His first blogpost covers some interesting changes in the latest February CTP.

There are some new methods added to the list:

• Geometry::Filter
• Geography::Filter
• Geography::EnvelopeCenter
• Geography::EnvelopeAngle
• Geography::STDistance is no longer limited to having one of the inputs of type Point.
• Geography::Reduce

Unfortunately I can't try these new features today, because a bug prevents you from using SQL Server 2008 on a Leap Day and the doc on MSDN doesn't cover these new methods yet, so there's not telling how these methods really work.

Ed's and Isaac Kunens blogs are a must-read if you plan on doing some serious SQL Server Spatial work.

The Simple Features Specification v1.1.0 has a conformance test based on "Joe's Blue Lake vicinity map", which roughly looks like this:

To create the map in Microsoft SQL Server 2008, first create the tables:

-- Lakes
CREATE TABLE lakes (fid INTEGER NOT NULL PRIMARY KEY,name VARCHAR(64),shore Geometry);
CREATE TABLE road_segments (fid INTEGER NOT NULL PRIMARY KEY,name VARCHAR(64),aliases VARCHAR(64),num_lanes INTEGER,centerline Geometry);
-- Divided Routes
CREATE TABLE divided_routes (fid INTEGER NOT NULL PRIMARY KEY,name VARCHAR(64),num_lanes INTEGER,centerlines Geometry);
-- Forests
CREATE TABLE forests (fid INTEGER NOT NULL PRIMARY KEY,name VARCHAR(64),boundary Geometry);
-- Bridges
CREATE TABLE bridges (fid INTEGER NOT NULL PRIMARY KEY,name VARCHAR(64),position Geometry);
-- Streams
CREATE TABLE streams (fid INTEGER NOT NULL PRIMARY KEY,name VARCHAR(64),centerline Geometry);
-- Buildings
CREATE TABLE buildings (fid INTEGER NOT NULL PRIMARY KEY,address VARCHAR(64),position Geometry,footprint Geometry);
-- Ponds
CREATE TABLE ponds (fid INTEGER NOT NULL PRIMARY KEY,name VARCHAR(64),type VARCHAR(64),shores Geometry);
-- Named Places
CREATE TABLE named_places (fid INTEGER NOT NULL PRIMARY KEY,name VARCHAR(64),boundary Geometry);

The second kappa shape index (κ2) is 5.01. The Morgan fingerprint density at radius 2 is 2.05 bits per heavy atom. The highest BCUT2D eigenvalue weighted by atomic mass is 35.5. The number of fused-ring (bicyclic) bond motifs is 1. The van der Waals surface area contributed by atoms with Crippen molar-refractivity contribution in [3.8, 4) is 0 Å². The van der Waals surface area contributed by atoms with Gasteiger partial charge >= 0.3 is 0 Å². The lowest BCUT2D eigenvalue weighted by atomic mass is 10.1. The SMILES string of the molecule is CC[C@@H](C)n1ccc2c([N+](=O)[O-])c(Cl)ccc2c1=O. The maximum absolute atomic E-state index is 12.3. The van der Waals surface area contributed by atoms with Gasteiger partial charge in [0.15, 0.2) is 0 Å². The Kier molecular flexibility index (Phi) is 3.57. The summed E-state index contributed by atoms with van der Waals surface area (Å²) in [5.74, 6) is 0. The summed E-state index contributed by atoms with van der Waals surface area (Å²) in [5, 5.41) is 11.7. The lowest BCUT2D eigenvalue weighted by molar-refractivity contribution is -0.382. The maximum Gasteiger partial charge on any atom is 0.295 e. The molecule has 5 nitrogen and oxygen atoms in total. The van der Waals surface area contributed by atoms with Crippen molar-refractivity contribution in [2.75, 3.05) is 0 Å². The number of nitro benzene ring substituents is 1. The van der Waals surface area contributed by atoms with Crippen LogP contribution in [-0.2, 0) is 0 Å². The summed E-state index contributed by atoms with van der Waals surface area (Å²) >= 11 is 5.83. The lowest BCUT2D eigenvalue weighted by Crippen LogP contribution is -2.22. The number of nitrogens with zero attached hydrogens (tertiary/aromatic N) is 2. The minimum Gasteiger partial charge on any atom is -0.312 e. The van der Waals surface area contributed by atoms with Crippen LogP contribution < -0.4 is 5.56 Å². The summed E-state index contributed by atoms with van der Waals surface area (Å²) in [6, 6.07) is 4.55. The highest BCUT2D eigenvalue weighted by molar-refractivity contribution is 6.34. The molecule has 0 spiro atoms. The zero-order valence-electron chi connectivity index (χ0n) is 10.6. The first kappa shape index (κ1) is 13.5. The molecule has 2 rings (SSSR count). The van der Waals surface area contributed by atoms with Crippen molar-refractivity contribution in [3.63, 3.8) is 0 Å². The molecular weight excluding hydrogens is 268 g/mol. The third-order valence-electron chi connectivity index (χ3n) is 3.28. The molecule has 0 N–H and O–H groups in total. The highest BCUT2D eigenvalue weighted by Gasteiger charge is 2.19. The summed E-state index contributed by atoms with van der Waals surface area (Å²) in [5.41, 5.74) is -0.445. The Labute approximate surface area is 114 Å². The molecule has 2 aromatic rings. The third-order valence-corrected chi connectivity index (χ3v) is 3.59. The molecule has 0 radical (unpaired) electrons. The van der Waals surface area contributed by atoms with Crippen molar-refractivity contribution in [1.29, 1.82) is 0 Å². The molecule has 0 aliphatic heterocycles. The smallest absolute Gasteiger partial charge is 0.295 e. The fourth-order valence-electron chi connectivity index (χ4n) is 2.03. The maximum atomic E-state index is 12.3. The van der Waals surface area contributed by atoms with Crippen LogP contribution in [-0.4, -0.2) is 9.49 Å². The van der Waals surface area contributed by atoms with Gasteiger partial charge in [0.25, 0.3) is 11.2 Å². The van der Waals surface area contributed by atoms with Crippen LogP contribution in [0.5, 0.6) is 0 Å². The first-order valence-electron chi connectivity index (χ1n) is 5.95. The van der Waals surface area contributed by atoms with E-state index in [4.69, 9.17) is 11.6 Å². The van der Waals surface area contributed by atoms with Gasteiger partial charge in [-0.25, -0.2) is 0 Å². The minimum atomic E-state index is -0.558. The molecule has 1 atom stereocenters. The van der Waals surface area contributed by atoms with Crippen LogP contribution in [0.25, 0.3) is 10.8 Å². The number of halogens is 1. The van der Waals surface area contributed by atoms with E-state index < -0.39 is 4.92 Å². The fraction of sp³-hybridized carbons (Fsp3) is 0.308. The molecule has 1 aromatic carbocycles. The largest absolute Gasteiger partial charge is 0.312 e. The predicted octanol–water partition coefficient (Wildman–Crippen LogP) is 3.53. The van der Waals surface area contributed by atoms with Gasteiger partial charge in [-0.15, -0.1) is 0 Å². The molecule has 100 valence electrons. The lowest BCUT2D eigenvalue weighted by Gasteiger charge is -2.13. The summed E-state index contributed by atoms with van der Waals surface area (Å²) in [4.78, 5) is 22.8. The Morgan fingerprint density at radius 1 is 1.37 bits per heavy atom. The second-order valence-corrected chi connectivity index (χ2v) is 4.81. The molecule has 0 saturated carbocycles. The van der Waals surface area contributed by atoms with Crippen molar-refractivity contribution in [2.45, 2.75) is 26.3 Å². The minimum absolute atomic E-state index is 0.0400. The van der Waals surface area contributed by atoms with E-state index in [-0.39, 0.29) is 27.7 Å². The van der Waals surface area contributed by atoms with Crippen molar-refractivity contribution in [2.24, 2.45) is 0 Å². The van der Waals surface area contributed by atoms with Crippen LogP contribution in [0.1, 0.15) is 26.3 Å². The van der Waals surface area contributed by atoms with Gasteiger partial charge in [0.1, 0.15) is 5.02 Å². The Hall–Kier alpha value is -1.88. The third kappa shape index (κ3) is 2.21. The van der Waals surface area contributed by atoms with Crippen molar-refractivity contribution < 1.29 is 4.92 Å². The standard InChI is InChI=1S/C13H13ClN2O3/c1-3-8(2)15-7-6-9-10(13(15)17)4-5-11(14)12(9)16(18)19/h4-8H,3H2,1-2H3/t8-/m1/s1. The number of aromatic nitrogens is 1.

-- Map Neatline
CREATE TABLE map_neatlines (fid INTEGER NOT NULL PRIMARY KEY,neatline Geometry);

Next step is to insert the rows:

-- Lakes
INSERT INTO lakes VALUES (101, 'BLUE LAKE',Geometry::STPolyFromText('POLYGON((52 18,66 23,73 9,48 6,52 18),(59 18,67 18,67 13,59 13,59 18))', 101));
INSERT INTO road_segments VALUES(102, 'Route 5', NULL, 2,Geometry::STLineFromText('LINESTRING( 0 18, 10 21, 16 23, 28 26, 44 31 )' ,101));
INSERT INTO road_segments VALUES(103, 'Route 5', 'Main Street', 4,Geometry::STLineFromText('LINESTRING( 44 31, 56 34, 70 38 )' ,101));
INSERT INTO road_segments VALUES(104, 'Route 5', NULL, 2,Geometry::STLineFromText('LINESTRING( 70 38, 72 48 )' ,101));
INSERT INTO road_segments VALUES(105, 'Main Street', NULL, 4,Geometry::STLineFromText('LINESTRING( 70 38, 84 42 )' ,101));
INSERT INTO road_segments VALUES(106, 'Dirt Road by Green Forest', NULL, 1,Geometry::STLineFromText('LINESTRING( 28 26, 28 0 )',101));
-- DividedRoutes
INSERT INTO divided_routes VALUES(119, 'Route 75', 4,Geometry::STMLineFromText('MULTILINESTRING((10 48,10 21,10 0),(16 0,16 23,16 48))', 101));
-- Forests
INSERT INTO forests VALUES(109, 'Green Forest',Geometry::STMPolyFromText('MULTIPOLYGON(((28 26,28 0,84 0,84 42,28 26),(52 18,66 23,73 9,48 6,52 18)),((59 18,67 18,67 13,59 13,59 18)))', 101));
-- Bridges
INSERT INTO bridges VALUES(110, 'Cam Bridge', Geometry::STPointFromText('POINT( 44 31 )', 101));
-- Streams
INSERT INTO streams VALUES(111, 'Cam Stream',Geometry::STLineFromText('LINESTRING( 38 48, 44 41, 41 36, 44 31, 52 18 )', 101));
INSERT INTO streams VALUES(112, NULL,Geometry::STLineFromText('LINESTRING( 76 0, 78 4, 73 9 )', 101));
-- Buildings
INSERT INTO buildings VALUES(113, '123 Main Street',Geometry::STPointFromText('POINT( 52 30 )', 101),Geometry::STPolyFromText('POLYGON( ( 50 31, 54 31, 54 29, 50 29, 50 31) )', 101));
INSERT INTO buildings VALUES(114, '215 Main Street',Geometry::STPointFromText('POINT( 64 33 )', 101),Geometry::STPolyFromText('POLYGON( ( 66 34, 62 34, 62 32, 66 32, 66 34) )', 101));
-- Ponds
INSERT INTO ponds VALUES(120, NULL, 'Stock Pond',Geometry::STMPolyFromText('MULTIPOLYGON( ( ( 24 44, 22 42, 24 40, 24 44) ),( ( 26 44, 26 40, 28 42, 26 44) ) )', 101));
-- Named Places
INSERT INTO named_places VALUES(117, 'Ashton',Geometry::STPolyFromText('POLYGON( ( 62 48, 84 48, 84 30, 56 30, 56 34, 62 48) )', 101));
INSERT INTO named_places VALUES(118, 'Goose Island',Geometry::STPolyFromText('POLYGON( ( 67 13, 67 18, 59 18, 59 13, 67 13) )', 101));
-- Map Neatlines
INSERT INTO map_neatlines VALUES(115,Geometry::STPolyFromText('POLYGON( ( 0 0, 0 48, 84 48, 84 0, 0 0 ) )', 101));

And voilá... you can now for instance run all the conformance tests, but the map is actually also a good base-map for learning the various spatial operations.

If you use my SQL Spatial Query Tool, here's a query you can use to visualize the map: